What happens to the kiln? It’s currently closed off for health and safety reasons, but maybe this could give researchers some time to investigate the find more thoroughly. The firm is under no obligation to protect the site, which could be covered over unless it is declared an ancient monument by the government, which is unlikely. Such is the price of progress, though this is the UK, where according to popular assumption is a place where you can’t walk to the grocery store without tripping over several ancient historical sites.
“Cotton Candy” Nanofibers for Bulletproof Vests
Harvard researchers are developing a new type of production technique that could create lightweight body armor out of spiderweb-thin nanofibers. The American Ceramic Society, one of our favorite sources for ceramic tech news, said this would be a development beyond typical boron and silicon carbide body armor. Kit Parker, a lieutenant colonel in the Army Reserve is spearheading the research, drawing inspiration from, of all things, cotton candy.
From the ACS:
At the Harvard Materials Research Science and Engineering Center (MRSEC), scientists are developing next generation nanofibers spun from polymers—similar to how cotton candy is spun from sugar.
In fact, according to a NSF Science Nation story, the principal investigator of the research, Army reserve lieutenant colonel Kit Parker, was actually inspired by a cotton candy machine.
Now his lab is working towards developing that technology to spin fibers for wound healing applications, bulletproof vests, and beyond.
A Partnership between Stoke-on-Trent and Jingdezhen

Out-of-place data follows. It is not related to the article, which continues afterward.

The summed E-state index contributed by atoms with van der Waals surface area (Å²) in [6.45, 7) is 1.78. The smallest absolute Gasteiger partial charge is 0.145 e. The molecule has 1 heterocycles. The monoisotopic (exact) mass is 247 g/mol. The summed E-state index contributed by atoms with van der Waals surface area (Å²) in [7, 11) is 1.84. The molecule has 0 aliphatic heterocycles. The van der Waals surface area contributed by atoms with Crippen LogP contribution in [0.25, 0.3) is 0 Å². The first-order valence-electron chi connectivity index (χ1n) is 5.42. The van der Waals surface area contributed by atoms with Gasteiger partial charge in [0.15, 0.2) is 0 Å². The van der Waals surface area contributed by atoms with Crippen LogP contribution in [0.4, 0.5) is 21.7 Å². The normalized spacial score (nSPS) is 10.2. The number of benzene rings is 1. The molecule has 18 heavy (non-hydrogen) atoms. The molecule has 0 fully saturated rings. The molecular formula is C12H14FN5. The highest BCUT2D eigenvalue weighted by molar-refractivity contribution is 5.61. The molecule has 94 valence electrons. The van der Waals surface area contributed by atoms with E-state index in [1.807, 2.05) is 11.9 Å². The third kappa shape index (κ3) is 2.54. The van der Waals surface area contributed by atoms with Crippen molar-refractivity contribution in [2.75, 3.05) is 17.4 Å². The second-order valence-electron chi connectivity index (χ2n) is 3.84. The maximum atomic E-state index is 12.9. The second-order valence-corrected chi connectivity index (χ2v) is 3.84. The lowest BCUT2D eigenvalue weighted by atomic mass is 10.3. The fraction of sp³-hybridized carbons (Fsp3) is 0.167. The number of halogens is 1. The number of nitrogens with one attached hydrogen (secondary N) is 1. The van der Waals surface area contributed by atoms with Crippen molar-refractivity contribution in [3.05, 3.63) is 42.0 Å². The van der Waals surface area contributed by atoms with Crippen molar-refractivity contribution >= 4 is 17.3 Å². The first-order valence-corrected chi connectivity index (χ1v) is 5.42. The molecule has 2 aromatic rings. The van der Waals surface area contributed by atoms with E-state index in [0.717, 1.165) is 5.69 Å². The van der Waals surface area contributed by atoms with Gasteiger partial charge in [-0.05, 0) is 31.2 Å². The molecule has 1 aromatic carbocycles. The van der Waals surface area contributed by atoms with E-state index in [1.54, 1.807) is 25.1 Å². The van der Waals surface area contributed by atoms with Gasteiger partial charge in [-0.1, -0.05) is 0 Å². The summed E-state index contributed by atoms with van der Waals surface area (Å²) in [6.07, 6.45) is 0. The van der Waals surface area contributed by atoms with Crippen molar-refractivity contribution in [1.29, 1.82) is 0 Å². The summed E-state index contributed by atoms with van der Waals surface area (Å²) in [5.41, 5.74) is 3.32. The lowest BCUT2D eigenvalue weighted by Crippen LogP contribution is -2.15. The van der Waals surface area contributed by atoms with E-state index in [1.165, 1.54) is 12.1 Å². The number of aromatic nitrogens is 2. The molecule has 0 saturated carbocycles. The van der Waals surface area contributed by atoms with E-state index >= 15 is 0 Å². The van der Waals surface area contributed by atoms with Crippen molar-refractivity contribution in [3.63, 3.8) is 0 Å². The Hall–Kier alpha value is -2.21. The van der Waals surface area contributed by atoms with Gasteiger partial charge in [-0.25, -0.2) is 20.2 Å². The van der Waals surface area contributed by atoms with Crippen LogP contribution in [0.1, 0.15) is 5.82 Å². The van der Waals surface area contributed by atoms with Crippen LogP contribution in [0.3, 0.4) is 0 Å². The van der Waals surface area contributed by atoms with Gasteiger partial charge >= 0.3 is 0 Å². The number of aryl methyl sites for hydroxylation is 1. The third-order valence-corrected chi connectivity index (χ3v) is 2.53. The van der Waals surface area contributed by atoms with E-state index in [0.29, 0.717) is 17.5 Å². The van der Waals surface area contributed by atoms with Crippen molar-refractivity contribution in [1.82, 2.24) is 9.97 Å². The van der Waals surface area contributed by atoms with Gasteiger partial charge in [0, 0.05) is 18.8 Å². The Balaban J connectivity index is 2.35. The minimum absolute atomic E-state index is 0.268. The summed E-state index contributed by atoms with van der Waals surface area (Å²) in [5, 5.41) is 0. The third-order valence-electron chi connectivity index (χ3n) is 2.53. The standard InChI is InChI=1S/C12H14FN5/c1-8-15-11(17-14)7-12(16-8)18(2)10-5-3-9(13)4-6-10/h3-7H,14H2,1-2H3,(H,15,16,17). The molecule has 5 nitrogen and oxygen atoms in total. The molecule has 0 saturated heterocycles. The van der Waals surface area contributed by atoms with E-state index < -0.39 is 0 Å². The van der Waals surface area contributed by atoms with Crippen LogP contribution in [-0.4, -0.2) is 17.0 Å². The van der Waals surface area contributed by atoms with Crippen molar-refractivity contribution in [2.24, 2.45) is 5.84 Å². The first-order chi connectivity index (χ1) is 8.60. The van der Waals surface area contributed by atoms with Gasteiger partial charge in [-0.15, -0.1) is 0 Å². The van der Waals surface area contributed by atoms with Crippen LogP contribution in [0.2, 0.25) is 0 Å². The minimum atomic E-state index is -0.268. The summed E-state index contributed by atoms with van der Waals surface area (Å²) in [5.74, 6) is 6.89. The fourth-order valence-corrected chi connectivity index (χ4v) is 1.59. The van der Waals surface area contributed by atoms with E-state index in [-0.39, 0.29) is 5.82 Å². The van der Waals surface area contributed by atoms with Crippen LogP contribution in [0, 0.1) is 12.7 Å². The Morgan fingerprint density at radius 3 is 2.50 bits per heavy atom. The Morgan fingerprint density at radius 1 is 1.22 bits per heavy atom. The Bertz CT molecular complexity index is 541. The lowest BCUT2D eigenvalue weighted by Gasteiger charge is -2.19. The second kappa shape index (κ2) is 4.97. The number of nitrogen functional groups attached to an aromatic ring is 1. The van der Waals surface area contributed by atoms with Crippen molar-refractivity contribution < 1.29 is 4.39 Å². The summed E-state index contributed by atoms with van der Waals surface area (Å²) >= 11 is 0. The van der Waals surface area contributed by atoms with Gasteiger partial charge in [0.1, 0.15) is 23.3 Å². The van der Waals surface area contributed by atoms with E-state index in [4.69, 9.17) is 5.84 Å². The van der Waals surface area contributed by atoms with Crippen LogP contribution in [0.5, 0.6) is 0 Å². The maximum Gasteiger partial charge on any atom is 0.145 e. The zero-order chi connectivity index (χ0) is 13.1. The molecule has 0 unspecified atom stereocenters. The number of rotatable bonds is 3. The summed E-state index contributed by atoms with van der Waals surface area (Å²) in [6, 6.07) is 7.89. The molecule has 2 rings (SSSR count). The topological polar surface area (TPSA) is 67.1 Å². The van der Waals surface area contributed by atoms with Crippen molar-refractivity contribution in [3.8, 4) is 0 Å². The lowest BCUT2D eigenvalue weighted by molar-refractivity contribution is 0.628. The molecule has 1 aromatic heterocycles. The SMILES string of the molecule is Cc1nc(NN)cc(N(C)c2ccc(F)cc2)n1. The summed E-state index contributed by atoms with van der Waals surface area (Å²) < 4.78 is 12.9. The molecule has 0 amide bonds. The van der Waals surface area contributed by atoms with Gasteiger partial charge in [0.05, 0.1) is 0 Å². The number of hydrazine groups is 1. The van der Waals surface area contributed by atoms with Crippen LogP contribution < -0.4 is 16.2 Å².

A ceramic crossover that would be like Batman meeting Spider-Man for ceramics nuts is underway. Stoke-on-Trent in the UK and Jingdezhen in China have signed an agreement which one would think would make them sister cities, though there are some heftier economic pacts at work. From the Stoke city web site, the agreement would:
Develop exchange opportunities for students and entrepreneurs
Encourage joint projects between universities and institutes of learning, including Staffordshire University and the Jingdezhen Ceramic Institute – a university-level organisation
Encourage investors to support economic growth in both cities
Identify opportunities to establish joint ventures between companies based in both cities.
Councillor Munday said: “This agreement is an historic moment; it builds on strong ties and exchange visits developed by the two cities over a number of years which was previously led by my predecessor as Lord Mayor, councillor Jean Bowers.
“There is already a natural alliance between the two cities – we share a common focus on the incredible value of culture and heritage. We share a common bond of friendship and interest, with cultural and civic links between our two centres of learning and enterprise.”
Congratulations to the two cities for finalizing an agreement centuries in the making.
Bill Rodgers is the Managing Editor of cfile.daily.